There are several questions that my clients often ask or are confused about when they start their health and fitness journey.
You have heard these fitness myths over and over again and you want to understand why exactly they are myths and should be ignored.
By the end of the blog you will have a clear understanding of fitness fact and fitness myths…
1. Will weight training make me bulky?
In short, the answer is no.
The toned look that most women strive for is actually the building of muscle and the stripping of fat.
You will not get big bulging muscles and look like a body builder unless you eat, train and sleep like a body builder.
A woman doesn’t have anywhere near enough testosterone in her body to build muscle like men easily.
You may have seen women like Dana Linn Bailey but these are extremes, body building is part of their life and she will be lifting the heaviest of weights whilst following an intense and advance workout & nutrition protocol.
Having a strength-training programme to build muscle overall (to give you this toned look) will not make you bulky.
I would be more worried about cupcakes making you bulky rather than strength training!
2. Fat Targeting Workouts
We have all seen them. Belly Busting workouts, Thigh Trimming Exercises, the lot. The truth is you cannot tell your body where to lose fat from first.
To lose fat you need to be in a calorie deficit, it takes a deficit of around 3500kcals to lose 1lb. You cannot choose where this fat loss will take place.
If you do all lower body workouts you will get better bang for your buck (as the muscles are larger and require more energy) however there is no guarantee that’s where the fat will go from.
Actually, it is more than likely to come from the place you LEAST want it to, like maybe your boobs. (just going by what clients say!)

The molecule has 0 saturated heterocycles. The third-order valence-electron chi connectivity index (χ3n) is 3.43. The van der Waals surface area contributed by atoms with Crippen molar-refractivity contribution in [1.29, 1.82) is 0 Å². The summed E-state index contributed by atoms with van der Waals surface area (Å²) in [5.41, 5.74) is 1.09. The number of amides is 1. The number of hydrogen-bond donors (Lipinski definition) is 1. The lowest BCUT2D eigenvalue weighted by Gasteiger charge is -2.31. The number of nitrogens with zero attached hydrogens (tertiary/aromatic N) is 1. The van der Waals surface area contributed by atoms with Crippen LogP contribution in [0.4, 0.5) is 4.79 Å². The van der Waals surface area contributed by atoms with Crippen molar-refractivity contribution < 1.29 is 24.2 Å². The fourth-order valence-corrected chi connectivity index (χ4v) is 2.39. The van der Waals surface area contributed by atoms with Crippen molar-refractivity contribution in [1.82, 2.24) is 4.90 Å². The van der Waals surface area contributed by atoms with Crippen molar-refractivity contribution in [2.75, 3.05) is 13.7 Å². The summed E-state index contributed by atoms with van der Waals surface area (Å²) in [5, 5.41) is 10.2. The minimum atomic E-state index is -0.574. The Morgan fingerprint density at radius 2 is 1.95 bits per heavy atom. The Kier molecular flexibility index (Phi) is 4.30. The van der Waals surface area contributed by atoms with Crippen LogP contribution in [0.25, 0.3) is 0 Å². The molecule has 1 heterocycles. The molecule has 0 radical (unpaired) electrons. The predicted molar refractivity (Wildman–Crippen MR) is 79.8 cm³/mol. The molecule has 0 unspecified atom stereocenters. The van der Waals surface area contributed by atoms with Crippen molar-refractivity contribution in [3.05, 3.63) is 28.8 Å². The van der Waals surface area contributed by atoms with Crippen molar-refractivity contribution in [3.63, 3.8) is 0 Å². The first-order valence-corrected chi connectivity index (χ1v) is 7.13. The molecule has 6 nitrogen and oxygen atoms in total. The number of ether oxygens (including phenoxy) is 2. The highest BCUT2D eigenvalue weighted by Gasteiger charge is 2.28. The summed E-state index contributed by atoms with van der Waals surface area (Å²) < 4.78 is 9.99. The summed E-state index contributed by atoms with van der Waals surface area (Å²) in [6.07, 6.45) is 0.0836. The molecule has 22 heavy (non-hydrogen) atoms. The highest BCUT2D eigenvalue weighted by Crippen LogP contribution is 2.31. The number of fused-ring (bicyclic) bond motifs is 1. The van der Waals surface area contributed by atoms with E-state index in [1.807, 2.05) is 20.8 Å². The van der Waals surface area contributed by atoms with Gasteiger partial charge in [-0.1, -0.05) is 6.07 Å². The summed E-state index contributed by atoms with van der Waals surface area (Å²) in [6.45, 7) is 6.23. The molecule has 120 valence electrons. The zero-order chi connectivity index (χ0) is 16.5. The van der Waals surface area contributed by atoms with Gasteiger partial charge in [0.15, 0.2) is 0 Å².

If you want to reduce fat around your stomach the best way to do this is to consistently be in a calorie deficit and complete workouts that have many compound movements (Deadlifts, Bench Press, Squat Presses) which use lots of major muscle groups.
Using your body as a tool is also a great way to burn fat; burpees, mountain climbers and squat jumps will get your heart rate up quick and torch calories fast.
3. Exercise more if fat loss stalls
This is not actually always the case. As your body loses body fat your calorie requirements also change.
It is important to re-evaluate your calories and training schedule as your body changes.
Exercise isn’t always the answer either; if your fat loss is stalling there are several factors, which can be contributing to this.
Nutrition would be your first port of call, is your protein intake sufficient? Are you tracking accurately?
Other questions to think about are; are you getting plenty of rest and sleep? Are you getting enough water? Are your stress levels high? Could your menstrual cycle be a factor?
So instead of pushing yourself even harder in the gym, get smart and evaluate your previous week (s). It may be something really simple or you might need to have a closer look.
Fat loss plateaus can always be explained, you just have to work out exactly what it is.
The answer is not to order in a Domino’s and feel sorry for yourself or skip your workouts as you don’t think they matter.
4. Fat turning to Muscle and visa versa
If I could ring a big buzzer now I would do! It is physically impossible for fat to turn to muscle and muscle to turn to fat.
Through exercise your body will start to burn fat (providing you’re in a calorie deficit) and will also start to build muscle gradually.
When you reduce your training or you are in a calorie surplus your muscle mass doesn’t then turn to fat.
For approximately every 3500 calories you over eat you will gain 1lb of fat, if you are not using your muscles they will begin to reduce and that also means that the extra 50 calories you required to fuel your muscle mass is now taking you over your maintenance calories.
The more lean body mass you have the more calories you burn when doing nothing, so even though you may be losing weight you can have more calories due to the extra muscle.
Please note that building muscle for the average woman is between 0.12 – 0.25 pounds of muscle per week (or about 0.5-1 pound of muscle gained per month).
So if each week you are gaining a lb and you think its muscle I would take a closer look at your diet and your measurements as its actually fat you’re gaining.
5. Sweating more means you will lose more weight
I wish it did, but sadly it doesn’t.
Sweating is the natural way for your body to help cool itself during exercise or in hot temperatures.
How much you sweat doesn’t mean you will lose more weight. It just means you sweat more are lose more water weight at that time. Once you rehydrate that water weight will be regained and will not affect your real weight. Any real weight loss will come from what you are doing to make yourself sweat and being in a calorie deficit.